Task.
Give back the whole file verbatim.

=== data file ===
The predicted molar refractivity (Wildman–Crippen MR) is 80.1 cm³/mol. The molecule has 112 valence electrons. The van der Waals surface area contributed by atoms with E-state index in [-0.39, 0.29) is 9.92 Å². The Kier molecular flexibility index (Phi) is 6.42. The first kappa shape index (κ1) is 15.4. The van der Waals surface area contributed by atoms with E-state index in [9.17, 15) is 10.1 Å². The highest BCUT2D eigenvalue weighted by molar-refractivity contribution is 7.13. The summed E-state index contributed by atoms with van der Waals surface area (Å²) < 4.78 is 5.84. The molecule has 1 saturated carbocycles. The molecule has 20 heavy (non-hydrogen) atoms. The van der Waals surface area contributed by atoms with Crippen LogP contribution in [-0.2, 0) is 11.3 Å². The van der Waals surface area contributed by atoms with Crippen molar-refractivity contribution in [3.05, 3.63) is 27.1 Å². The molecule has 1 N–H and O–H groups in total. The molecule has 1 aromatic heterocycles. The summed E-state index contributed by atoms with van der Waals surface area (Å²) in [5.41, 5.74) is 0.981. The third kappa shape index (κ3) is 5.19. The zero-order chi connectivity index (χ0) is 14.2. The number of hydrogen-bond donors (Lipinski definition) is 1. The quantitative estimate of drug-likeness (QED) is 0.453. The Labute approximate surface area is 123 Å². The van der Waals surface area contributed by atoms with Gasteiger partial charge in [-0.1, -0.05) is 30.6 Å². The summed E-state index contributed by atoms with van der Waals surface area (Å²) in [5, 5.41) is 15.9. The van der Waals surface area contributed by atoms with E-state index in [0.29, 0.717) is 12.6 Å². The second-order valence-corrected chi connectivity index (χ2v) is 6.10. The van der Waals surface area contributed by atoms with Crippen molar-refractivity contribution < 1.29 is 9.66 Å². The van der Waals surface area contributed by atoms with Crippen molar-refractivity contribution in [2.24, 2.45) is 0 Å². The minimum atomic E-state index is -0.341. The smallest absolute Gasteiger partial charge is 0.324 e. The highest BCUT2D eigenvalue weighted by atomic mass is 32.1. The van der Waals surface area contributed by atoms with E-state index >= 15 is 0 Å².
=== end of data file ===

The predicted molar refractivity (Wildman–Crippen MR) is 80.1 cm³/mol. The molecule has 112 valence electrons. The van der Waals surface area contributed by atoms with E-state index in [-0.39, 0.29) is 9.92 Å². The Kier molecular flexibility index (Phi) is 6.42. The first kappa shape index (κ1) is 15.4. The van der Waals surface area contributed by atoms with E-state index in [9.17, 15) is 10.1 Å². The highest BCUT2D eigenvalue weighted by molar-refractivity contribution is 7.13. The summed E-state index contributed by atoms with van der Waals surface area (Å²) < 4.78 is 5.84. The molecule has 1 saturated carbocycles. The molecule has 20 heavy (non-hydrogen) atoms. The van der Waals surface area contributed by atoms with Crippen LogP contribution in [-0.2, 0) is 11.3 Å². The van der Waals surface area contributed by atoms with Crippen molar-refractivity contribution in [3.05, 3.63) is 27.1 Å². The molecule has 1 N–H and O–H groups in total. The molecule has 1 aromatic heterocycles. The summed E-state index contributed by atoms with van der Waals surface area (Å²) in [5.41, 5.74) is 0.981. The third kappa shape index (κ3) is 5.19. The zero-order chi connectivity index (χ0) is 14.2. The number of hydrogen-bond donors (Lipinski definition) is 1. The quantitative estimate of drug-likeness (QED) is 0.453. The Labute approximate surface area is 123 Å². The van der Waals surface area contributed by atoms with Gasteiger partial charge in [-0.1, -0.05) is 30.6 Å². The summed E-state index contributed by atoms with van der Waals surface area (Å²) in [5, 5.41) is 15.9. The van der Waals surface area contributed by atoms with E-state index in [0.29, 0.717) is 12.6 Å². The second-order valence-corrected chi connectivity index (χ2v) is 6.10. The van der Waals surface area contributed by atoms with Crippen molar-refractivity contribution < 1.29 is 9.66 Å². The van der Waals surface area contributed by atoms with Crippen molar-refractivity contribution in [2.24, 2.45) is 0 Å². The minimum atomic E-state index is -0.341. The smallest absolute Gasteiger partial charge is 0.324 e. The highest BCUT2D eigenvalue weighted by atomic mass is 32.1. The van der Waals surface area contributed by atoms with E-state index >= 15 is 0 Å².